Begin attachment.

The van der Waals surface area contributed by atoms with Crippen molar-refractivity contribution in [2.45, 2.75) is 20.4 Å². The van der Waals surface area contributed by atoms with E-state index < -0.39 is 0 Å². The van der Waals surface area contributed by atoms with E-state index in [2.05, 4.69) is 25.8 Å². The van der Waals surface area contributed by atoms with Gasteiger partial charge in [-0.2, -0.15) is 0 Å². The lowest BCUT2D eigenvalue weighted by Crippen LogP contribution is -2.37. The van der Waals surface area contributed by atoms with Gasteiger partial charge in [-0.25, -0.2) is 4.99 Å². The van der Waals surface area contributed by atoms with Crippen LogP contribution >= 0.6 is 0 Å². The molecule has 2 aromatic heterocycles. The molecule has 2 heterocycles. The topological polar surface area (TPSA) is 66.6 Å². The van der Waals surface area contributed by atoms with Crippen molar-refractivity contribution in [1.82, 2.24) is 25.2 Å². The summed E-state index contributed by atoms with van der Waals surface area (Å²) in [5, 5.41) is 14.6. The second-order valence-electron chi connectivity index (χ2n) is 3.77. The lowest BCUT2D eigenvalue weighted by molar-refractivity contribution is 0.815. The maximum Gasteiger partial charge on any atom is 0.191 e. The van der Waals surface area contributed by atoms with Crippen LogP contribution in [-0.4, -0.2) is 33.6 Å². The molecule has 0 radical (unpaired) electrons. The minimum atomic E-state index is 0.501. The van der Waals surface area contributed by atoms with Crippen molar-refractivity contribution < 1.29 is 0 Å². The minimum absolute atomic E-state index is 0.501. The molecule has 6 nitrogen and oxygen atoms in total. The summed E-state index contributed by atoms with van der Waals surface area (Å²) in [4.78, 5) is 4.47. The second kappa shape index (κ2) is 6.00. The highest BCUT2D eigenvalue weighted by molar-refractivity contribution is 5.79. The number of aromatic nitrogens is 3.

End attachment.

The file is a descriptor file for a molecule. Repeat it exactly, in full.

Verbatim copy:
The van der Waals surface area contributed by atoms with Crippen molar-refractivity contribution in [2.45, 2.75) is 20.4 Å². The van der Waals surface area contributed by atoms with E-state index < -0.39 is 0 Å². The van der Waals surface area contributed by atoms with E-state index in [2.05, 4.69) is 25.8 Å². The van der Waals surface area contributed by atoms with Gasteiger partial charge in [-0.2, -0.15) is 0 Å². The lowest BCUT2D eigenvalue weighted by Crippen LogP contribution is -2.37. The van der Waals surface area contributed by atoms with Gasteiger partial charge in [-0.25, -0.2) is 4.99 Å². The van der Waals surface area contributed by atoms with Crippen LogP contribution >= 0.6 is 0 Å². The molecule has 2 aromatic heterocycles. The molecule has 2 heterocycles. The topological polar surface area (TPSA) is 66.6 Å². The van der Waals surface area contributed by atoms with Crippen molar-refractivity contribution in [1.82, 2.24) is 25.2 Å². The summed E-state index contributed by atoms with van der Waals surface area (Å²) in [5, 5.41) is 14.6. The second-order valence-electron chi connectivity index (χ2n) is 3.77. The lowest BCUT2D eigenvalue weighted by molar-refractivity contribution is 0.815. The maximum Gasteiger partial charge on any atom is 0.191 e. The van der Waals surface area contributed by atoms with Crippen LogP contribution in [-0.4, -0.2) is 33.6 Å². The molecule has 0 radical (unpaired) electrons. The minimum atomic E-state index is 0.501. The van der Waals surface area contributed by atoms with Crippen molar-refractivity contribution < 1.29 is 0 Å². The minimum absolute atomic E-state index is 0.501. The molecule has 6 nitrogen and oxygen atoms in total. The summed E-state index contributed by atoms with van der Waals surface area (Å²) in [4.78, 5) is 4.47. The second kappa shape index (κ2) is 6.00. The highest BCUT2D eigenvalue weighted by molar-refractivity contribution is 5.79. The number of aromatic nitrogens is 3.